“Some are adopted quickly by competent horse people, while others undergo downtime and rehabilitation,” says Muir. “Any horse that is up for adoption as a riding horse undergoes some level of retraining. We like them to be able to walk and trot on a loose line and be comfortable around other horses so potential adopters can ride them.”
Those early days of retraining go a lot smoother once the horse is healthy, happy, and has developed a level of confidence in his new surroundings.
“Start a leading, lunging, and even ground driving routine to retrain the horse to saddle,” says Clark. “Teach the horse where his feet are and that he can move them slowly and focus on the ground. This seems so basic, but a racehorse is always looking down the track and moving forward. He doesn’t know about a full halt, small slow turns, changes of direction, or other incremental movements that we take for granted in a saddle horse.”
Jocelyn Inglehart can’t say enough wonderful things about her ex-racehorse, My Mom Is Hot. Photo courtesy of Longrun Thoroughbred Retirement Society
A good exercise, and one in which the horse learns to work with his handler and pay attention to his feet, is for the horse to be walked over a series of poles on the ground or cavalletti poles at their lowest height, properly spaced for a walking gait. Do this in a small area where the horse is well contained for safety and where turning, stopping, and circling will keep him continuously focused. The exercise can progress to working over poles on a lunge line where adjustment can be made for trotting over the poles. Before long, you will start to see a learning curve as the horse picks up on the intent of the program and starts to show enjoyment in each of the small but important challenges.
Cavalletti and ground poles in various combinations and formations are wonderful and interesting small challenges both as ground work and later during the process of riding.
Be creative with ground exercises – in addition to poles, use bales of straw, cones, barrels, or whatever is at hand to create a walking course that might resemble a trail class. The intent is for the horse to concentrate on where he is putting his feet and learn to turn, halt, or back up on command. The added benefit from all the different props is that he will become accustomed to new obstacles in his world and not fear new shapes, smells, and sounds.
Lunging is one of the most invaluable training techniques, not only to rehabilitate horses coming off the track, but to start young horses or restart horses coming off some downtime due to injury or sickness.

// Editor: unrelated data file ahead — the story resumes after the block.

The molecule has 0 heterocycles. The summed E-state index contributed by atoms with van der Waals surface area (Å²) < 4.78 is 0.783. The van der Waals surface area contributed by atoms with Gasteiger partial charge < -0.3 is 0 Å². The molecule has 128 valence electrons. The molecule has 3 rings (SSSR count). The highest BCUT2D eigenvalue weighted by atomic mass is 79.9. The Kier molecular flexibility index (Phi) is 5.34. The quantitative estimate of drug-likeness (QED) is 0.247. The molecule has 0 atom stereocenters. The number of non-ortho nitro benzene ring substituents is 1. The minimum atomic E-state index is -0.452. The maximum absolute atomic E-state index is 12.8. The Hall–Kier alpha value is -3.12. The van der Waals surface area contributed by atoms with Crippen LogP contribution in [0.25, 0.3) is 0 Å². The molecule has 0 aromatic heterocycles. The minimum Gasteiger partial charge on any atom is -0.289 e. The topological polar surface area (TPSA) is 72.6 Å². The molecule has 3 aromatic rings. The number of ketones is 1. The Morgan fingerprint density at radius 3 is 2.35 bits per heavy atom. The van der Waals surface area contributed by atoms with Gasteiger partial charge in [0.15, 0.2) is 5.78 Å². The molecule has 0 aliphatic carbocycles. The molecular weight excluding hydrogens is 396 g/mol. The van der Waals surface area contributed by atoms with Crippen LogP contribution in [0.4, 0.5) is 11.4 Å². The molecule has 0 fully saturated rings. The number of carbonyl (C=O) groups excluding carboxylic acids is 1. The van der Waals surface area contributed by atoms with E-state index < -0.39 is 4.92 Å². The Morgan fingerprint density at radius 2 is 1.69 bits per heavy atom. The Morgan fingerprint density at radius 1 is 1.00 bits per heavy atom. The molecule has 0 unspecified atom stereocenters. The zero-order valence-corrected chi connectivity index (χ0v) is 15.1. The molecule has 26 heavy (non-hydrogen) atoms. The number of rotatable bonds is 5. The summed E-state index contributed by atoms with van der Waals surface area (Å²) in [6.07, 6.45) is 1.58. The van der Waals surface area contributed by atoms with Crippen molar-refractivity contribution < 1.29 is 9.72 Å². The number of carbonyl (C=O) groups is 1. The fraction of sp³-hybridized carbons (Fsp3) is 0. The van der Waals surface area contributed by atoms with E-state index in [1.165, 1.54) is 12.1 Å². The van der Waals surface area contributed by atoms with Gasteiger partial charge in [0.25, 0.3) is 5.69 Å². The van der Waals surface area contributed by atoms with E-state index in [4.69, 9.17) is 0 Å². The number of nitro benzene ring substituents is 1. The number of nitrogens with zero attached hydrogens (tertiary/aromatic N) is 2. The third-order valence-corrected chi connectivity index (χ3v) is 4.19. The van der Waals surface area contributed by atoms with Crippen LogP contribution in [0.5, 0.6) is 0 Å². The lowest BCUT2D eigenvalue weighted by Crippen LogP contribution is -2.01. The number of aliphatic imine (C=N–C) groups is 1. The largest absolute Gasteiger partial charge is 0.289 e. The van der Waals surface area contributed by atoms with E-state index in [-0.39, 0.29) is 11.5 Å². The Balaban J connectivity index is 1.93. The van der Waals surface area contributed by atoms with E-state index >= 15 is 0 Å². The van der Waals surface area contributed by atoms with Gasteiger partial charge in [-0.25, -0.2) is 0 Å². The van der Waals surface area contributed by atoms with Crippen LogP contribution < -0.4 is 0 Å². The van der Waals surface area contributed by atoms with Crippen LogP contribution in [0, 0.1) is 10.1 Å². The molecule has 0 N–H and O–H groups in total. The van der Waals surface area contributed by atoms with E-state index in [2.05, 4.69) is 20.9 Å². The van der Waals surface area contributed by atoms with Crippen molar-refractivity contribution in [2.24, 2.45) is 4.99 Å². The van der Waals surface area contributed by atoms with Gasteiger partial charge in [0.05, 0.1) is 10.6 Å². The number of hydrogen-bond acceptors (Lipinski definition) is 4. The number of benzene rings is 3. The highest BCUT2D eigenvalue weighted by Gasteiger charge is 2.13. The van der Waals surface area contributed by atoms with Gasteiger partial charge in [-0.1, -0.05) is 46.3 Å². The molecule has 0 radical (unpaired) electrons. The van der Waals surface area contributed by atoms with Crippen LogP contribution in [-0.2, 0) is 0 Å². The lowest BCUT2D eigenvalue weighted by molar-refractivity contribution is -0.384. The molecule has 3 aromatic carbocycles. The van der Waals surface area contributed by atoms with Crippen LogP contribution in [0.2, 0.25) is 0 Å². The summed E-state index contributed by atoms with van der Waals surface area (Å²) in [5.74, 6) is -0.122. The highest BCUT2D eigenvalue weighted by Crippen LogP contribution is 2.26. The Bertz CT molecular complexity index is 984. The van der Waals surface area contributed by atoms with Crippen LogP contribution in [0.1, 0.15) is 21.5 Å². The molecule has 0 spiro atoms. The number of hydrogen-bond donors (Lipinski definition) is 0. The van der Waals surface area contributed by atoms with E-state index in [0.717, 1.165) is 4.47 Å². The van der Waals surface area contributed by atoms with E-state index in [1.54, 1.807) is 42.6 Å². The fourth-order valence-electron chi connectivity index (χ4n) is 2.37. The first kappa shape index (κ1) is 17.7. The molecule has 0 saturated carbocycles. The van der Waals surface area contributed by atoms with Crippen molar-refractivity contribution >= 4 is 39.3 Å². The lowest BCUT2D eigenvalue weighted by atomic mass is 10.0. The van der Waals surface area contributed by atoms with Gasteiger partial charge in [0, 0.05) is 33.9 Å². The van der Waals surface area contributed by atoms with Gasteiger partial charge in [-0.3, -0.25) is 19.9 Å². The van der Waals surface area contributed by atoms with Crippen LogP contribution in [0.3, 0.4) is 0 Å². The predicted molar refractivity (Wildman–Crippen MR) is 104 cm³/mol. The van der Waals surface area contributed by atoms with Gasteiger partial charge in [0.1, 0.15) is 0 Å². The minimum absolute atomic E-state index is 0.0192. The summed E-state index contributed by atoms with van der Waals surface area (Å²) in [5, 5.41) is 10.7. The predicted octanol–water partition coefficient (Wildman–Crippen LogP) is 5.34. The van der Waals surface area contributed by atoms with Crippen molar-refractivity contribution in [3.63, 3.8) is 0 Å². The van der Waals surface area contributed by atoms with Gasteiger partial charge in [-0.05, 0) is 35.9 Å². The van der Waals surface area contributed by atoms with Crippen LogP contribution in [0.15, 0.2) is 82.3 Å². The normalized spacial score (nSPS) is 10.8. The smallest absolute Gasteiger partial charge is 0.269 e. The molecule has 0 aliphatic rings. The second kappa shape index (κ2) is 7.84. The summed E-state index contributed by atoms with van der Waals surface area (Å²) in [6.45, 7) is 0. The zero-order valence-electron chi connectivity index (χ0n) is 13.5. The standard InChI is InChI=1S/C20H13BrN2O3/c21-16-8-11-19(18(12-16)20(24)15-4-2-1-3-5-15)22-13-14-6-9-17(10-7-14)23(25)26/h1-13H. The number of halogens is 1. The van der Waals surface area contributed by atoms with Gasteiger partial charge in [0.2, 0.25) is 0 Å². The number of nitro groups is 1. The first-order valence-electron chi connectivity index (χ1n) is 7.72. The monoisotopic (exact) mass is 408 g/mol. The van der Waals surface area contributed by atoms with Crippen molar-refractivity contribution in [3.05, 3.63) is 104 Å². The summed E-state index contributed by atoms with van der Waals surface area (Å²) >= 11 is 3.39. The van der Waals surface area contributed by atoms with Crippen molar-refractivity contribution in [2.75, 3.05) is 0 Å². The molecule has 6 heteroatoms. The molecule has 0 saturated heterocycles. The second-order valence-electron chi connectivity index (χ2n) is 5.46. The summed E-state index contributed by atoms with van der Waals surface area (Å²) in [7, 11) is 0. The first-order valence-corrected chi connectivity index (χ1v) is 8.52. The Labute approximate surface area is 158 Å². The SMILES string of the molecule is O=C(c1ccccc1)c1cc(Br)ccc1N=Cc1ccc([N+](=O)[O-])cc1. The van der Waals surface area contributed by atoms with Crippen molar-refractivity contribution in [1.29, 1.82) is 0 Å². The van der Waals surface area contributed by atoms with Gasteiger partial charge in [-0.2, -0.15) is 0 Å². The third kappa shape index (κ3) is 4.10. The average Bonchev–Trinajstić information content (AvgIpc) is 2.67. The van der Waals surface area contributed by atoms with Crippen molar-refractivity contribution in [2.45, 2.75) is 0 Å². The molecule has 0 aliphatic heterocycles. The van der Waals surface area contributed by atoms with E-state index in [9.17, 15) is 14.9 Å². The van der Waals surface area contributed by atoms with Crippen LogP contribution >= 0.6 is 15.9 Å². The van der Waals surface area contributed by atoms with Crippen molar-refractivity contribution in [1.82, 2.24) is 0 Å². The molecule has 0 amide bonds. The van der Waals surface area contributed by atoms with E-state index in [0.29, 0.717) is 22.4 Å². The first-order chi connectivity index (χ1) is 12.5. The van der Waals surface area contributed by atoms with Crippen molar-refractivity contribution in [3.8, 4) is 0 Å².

Jane Avril was so nervous while racing that she couldn’t breeze, but the lovely bay mare is now eventing at the Pre-Training level. Photo: ©Bailini, courtesy of LongRun Thoroughbred Retirement Society
The big plus to all this ground work is that the horse will begin to look to his handler for guidance and instruction. This is a big change from his past life where he learned to bolt out of the starting gate and then run like a bat out of hell. Now he has to slow down, think, listen, and pay attention to twists and turns. The learning curve begins when he no longer sidesteps at all these strange shapes but starts to anticipate with some enjoyment what he’s going to do next. And the bonus is the bond that is developing with the trainer; it’s becoming a twosome affair that will quickly lead to continuing the training by riding the horse as a willing team member.
Westergaard begins riding once the horse is comfortable with the ground work program.
Olympic eventer Jessica Phoenix of Cannington, Ontario, has enjoyed great success with ex-racehorses, most notably Exponential, a dark bay Ontario-bred colt that raced at Woodbine and Fort Erie from 2000 to 2003. At the 2010 World Equestrian Games, Phoenix and Exponential helped their Canadian Eventing team claim the silver medal. They finished 22nd individually at the 2012 Olympic Games in London, the only Canadian to complete all three phases of the eventing competition. Photo: Shannon Brinkman Photography
“I find that when I start riding these horses, often they are comfortable with the ground work program and they are very easy to collect,” he says. “From then on we work on transitions, lots of circles, and whatever manoeuvers are needed to deal with each horse’s individual needs. In the riding program, I like to work in the arena and outside in an open area. I also like to ride them when I am teaching riding lessons, so they realize that they aren’t in a horse race when they are with other horses.”
Westergaard’s goal when riding is to get the horse soft and supple in the mouth. He uses many different snaffle bits and, at times, a curb bit with a cricket to help the horse relax its jaw. He may also use a light bosal along with the bit, and his talents include the design and construction of these unique nosebands used on the classic hackamore.
“When the horses are working well, they will be offered for sale or, if they are client-owned, I like to work with the horse and rider for a period of time and then they will move on to whatever discipline they wish to pursue, such as three-day eventing or dressage. They can also be developed into excellent ranch horses. If the horse is of suitable temperament it will work well in the Western speed events such as gymkhana and barrel racing.”
The transition from racehorse to an equestrian mount is a feel-good journey that brings out the best in the horse while enriching the trainer’s knowledge and experience. Time invested during the important transition phase will produce a wonderful working partner for a lifetime.
Her days at the track now a distant memory, Daisy (centre) grazes with barn mates while two young black tailed bucks spar in the background. Photo: Margaret Evans
“I think more trainers realize what they are getting into and how much real work is involved in basically restarting a horse,” says Clark. “There are no short cuts in making a horse safe to ride.”
Clark says that there is no set pattern of development in training the off-the-track Thoroughbred. When the former racehorse has gone through all the steps and is progressing comfortably, it will be up to the new owner to decide when the horse is ready for an experimental trail ride, schooling show, or clinic in a new environment. Whatever discipline is chosen will be an inviting and exciting road, as they will have reached the starting gate that opens to a new future and a wonderful lifelong partnership.
This article was originally published in the October 2015 issue of Canadian Horse Journal.
Main article photo: ©Shutterstock/Ann Quigley